“I like it exceedingly. Let the beautiful white temple be rescued from its heathen desecration and dedicated to the service of the good and true God our Father, and his Son Jesus Christ.”

(page 204)

I passed an ancient oak near one of entrances that was garmented in ivy and wondered … if I parted the ivy, would I find a lichen-crusted carving in the tree reading “Vine, 22, 1887”? (EightySeven, page 12.)

I surely saw what Dr. Winter Kelland did when …

“he and Vine walked … around under the hill, and up the hill, and come out beside the white-pillared hall and stopped under one of the tallest trees, and looked about them, and were silent. Dr. Kelland took off his hat and looked up reverently to the very top of the tall tree, beyond the top, into the blue of heaven.”

(Eighty-Seven, page 318)

As I walked reluctantly away from the Hall, I looked up and felt sure I was seeing the same trees, the same sky, the same view Pansy enjoyed in Four Girls at Chautauqua:

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“None of all … who spent the day within the shadow of that sweet and leafy place have surely forgotten how the quaint and quiet beauty of the place and its surrounding fell upon them; they know just how the birds sang among those tall old trees; they know just how still and blue and clear the lake looked as they caught glimpses of it through the quivering green of myriad leaves …”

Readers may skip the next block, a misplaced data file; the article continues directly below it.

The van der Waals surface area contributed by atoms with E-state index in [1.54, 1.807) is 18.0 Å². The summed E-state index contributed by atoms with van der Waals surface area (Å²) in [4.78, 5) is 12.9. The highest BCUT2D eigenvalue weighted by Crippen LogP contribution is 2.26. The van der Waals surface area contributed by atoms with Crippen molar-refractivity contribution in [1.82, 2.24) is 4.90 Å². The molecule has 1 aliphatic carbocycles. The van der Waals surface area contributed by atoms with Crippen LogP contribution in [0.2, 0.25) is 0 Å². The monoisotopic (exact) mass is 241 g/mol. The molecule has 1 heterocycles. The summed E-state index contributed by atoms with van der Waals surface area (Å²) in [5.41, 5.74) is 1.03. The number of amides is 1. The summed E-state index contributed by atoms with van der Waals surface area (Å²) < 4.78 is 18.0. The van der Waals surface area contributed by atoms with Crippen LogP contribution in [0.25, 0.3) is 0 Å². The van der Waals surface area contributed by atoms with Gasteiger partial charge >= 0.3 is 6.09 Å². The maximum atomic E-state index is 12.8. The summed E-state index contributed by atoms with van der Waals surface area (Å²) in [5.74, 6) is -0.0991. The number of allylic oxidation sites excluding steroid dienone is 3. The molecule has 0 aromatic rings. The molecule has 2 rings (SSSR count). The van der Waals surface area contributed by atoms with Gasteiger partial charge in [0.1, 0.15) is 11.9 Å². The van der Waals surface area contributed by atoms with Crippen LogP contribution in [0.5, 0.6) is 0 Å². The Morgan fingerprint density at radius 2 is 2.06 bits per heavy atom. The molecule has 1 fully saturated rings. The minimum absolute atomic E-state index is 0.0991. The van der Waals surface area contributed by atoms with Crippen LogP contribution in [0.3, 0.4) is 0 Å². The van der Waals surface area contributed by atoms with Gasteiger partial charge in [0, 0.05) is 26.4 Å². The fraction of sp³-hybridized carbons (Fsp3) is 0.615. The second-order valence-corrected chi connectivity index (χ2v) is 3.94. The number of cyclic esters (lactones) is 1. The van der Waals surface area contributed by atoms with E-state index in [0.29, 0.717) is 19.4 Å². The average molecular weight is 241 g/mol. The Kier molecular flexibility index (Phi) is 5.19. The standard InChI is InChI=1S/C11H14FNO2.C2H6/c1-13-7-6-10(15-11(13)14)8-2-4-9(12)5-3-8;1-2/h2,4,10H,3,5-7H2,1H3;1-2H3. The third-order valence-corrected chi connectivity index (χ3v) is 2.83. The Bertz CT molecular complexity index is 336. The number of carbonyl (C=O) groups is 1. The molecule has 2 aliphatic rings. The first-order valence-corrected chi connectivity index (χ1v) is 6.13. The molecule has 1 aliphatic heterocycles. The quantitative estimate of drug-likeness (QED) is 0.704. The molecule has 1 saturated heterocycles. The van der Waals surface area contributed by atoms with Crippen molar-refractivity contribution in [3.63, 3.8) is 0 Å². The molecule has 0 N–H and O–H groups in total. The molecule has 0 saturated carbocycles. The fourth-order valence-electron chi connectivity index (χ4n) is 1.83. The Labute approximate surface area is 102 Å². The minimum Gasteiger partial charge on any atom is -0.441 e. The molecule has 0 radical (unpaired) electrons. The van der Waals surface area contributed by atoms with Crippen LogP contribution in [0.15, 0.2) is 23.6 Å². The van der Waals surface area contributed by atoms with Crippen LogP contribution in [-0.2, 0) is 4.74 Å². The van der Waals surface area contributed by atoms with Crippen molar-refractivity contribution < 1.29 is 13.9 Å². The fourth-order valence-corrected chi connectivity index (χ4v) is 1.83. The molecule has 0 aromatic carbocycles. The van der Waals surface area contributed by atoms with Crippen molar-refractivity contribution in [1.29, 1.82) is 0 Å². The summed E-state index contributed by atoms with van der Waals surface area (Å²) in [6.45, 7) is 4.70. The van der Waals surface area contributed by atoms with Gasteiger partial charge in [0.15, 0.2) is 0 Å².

(Four Girls at Chautauqua, page 180)


Next time, Karen makes a little visit to the Chautauqua Post Office before trekking to the “Holy Land.”


If you missed previous posts about Chautauqua Institution, you can read them by clicking on the links below:

Postcards from Chautauqua – Summer of 2017

A Tour of Chautauqua: Getting There

A Tour of Chautauqua: Strolling the Grounds

A Tour of Chautauqua: Where to Stay

A Tour of Chautauqua: Lectures and Classes

A Tour of Chautauqua: Having Fun

A Tour of Chautauqua: The Teachers’ Retreat

A Tour of Chautauqua: A Healthy Body

A Tour of Chautauqua: Palestine Park

100 Years Ago at Chautauqua

Quotable

2 Apr

Pansy cutoutHe will not come into a divided heart; a heart which says, “In some things I will obey; but in this, and this, and this, I must have my own way.”

You would not expect even a human friend who had the right to direct you, to accept such a position as that, would you? How much less the Lord?

—from Eighty-Seven

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Quotable

29 Jan

card00349_fr edited

When a sensible person had made a misstep, the thing for him is to undo as much of the mischief as he can; as quickly as he can. It is the only way he has of showing the difference between himself and a fool.

Eighty-Seven

Quotable

24 Jan

card00611_fr edited

Of course you cannot help these bitter feelings; do you suppose He expects you to do so? If you could make your heart right yourself, where would be the need of His help?

Eighty-Seven

Writer Jenny Berlin

Faith, romance, and a place to belong

The Hall in the Grove

Author of Classic Christian Fiction

Isabella Alden

Author of Classic Christian Fiction

Britt Reads Fiction

Reviews and giveaways for Christian fiction and sweet, clean fiction. Bringing readers information on great stories and connecting authors with their readers.